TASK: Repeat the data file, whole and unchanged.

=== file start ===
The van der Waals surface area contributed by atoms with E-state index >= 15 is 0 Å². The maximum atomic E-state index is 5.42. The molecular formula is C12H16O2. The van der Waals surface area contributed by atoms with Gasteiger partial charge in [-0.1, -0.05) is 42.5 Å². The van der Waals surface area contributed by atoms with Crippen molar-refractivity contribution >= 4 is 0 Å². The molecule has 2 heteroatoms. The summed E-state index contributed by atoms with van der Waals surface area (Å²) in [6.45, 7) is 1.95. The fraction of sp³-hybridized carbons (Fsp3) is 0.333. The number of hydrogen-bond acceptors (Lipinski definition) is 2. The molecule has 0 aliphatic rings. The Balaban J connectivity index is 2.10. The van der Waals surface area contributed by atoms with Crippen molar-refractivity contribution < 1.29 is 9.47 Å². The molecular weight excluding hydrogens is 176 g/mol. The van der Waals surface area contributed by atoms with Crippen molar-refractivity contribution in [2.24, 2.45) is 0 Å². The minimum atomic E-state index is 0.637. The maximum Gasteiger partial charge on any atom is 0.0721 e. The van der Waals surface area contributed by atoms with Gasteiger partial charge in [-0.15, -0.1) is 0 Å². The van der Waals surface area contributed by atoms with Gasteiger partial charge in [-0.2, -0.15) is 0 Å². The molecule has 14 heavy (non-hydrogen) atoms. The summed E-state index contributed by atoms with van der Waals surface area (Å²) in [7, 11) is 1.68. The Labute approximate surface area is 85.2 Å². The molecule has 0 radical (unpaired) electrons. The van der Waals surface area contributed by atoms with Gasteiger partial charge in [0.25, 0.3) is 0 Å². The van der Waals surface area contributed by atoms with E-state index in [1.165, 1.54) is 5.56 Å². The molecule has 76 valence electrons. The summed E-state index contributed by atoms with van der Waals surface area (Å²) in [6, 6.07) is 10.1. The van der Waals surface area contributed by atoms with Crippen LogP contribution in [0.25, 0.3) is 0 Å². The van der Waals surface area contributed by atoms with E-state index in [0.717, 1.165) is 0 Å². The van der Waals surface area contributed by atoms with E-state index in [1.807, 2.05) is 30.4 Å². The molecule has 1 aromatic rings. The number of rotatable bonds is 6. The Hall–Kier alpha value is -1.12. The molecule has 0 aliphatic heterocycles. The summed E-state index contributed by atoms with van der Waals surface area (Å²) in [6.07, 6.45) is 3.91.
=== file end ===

The van der Waals surface area contributed by atoms with E-state index >= 15 is 0 Å². The maximum atomic E-state index is 5.42. The molecular formula is C12H16O2. The van der Waals surface area contributed by atoms with Gasteiger partial charge in [-0.1, -0.05) is 42.5 Å². The van der Waals surface area contributed by atoms with Crippen molar-refractivity contribution >= 4 is 0 Å². The molecule has 2 heteroatoms. The summed E-state index contributed by atoms with van der Waals surface area (Å²) in [6.45, 7) is 1.95. The fraction of sp³-hybridized carbons (Fsp3) is 0.333. The number of hydrogen-bond acceptors (Lipinski definition) is 2. The molecule has 0 aliphatic rings. The Balaban J connectivity index is 2.10. The van der Waals surface area contributed by atoms with Crippen molar-refractivity contribution < 1.29 is 9.47 Å². The molecular weight excluding hydrogens is 176 g/mol. The van der Waals surface area contributed by atoms with Crippen molar-refractivity contribution in [2.24, 2.45) is 0 Å². The minimum atomic E-state index is 0.637. The maximum Gasteiger partial charge on any atom is 0.0721 e. The van der Waals surface area contributed by atoms with Gasteiger partial charge in [-0.15, -0.1) is 0 Å². The van der Waals surface area contributed by atoms with Gasteiger partial charge in [-0.2, -0.15) is 0 Å². The molecule has 14 heavy (non-hydrogen) atoms. The summed E-state index contributed by atoms with van der Waals surface area (Å²) in [7, 11) is 1.68. The Labute approximate surface area is 85.2 Å². The molecule has 0 radical (unpaired) electrons. The van der Waals surface area contributed by atoms with Gasteiger partial charge in [0.25, 0.3) is 0 Å². The van der Waals surface area contributed by atoms with E-state index in [1.165, 1.54) is 5.56 Å². The molecule has 76 valence electrons. The summed E-state index contributed by atoms with van der Waals surface area (Å²) in [6, 6.07) is 10.1. The van der Waals surface area contributed by atoms with Crippen LogP contribution in [0.25, 0.3) is 0 Å². The van der Waals surface area contributed by atoms with E-state index in [0.717, 1.165) is 0 Å². The van der Waals surface area contributed by atoms with E-state index in [1.807, 2.05) is 30.4 Å². The molecule has 1 aromatic rings. The number of rotatable bonds is 6. The Hall–Kier alpha value is -1.12. The molecule has 0 aliphatic heterocycles. The summed E-state index contributed by atoms with van der Waals surface area (Å²) in [6.07, 6.45) is 3.91.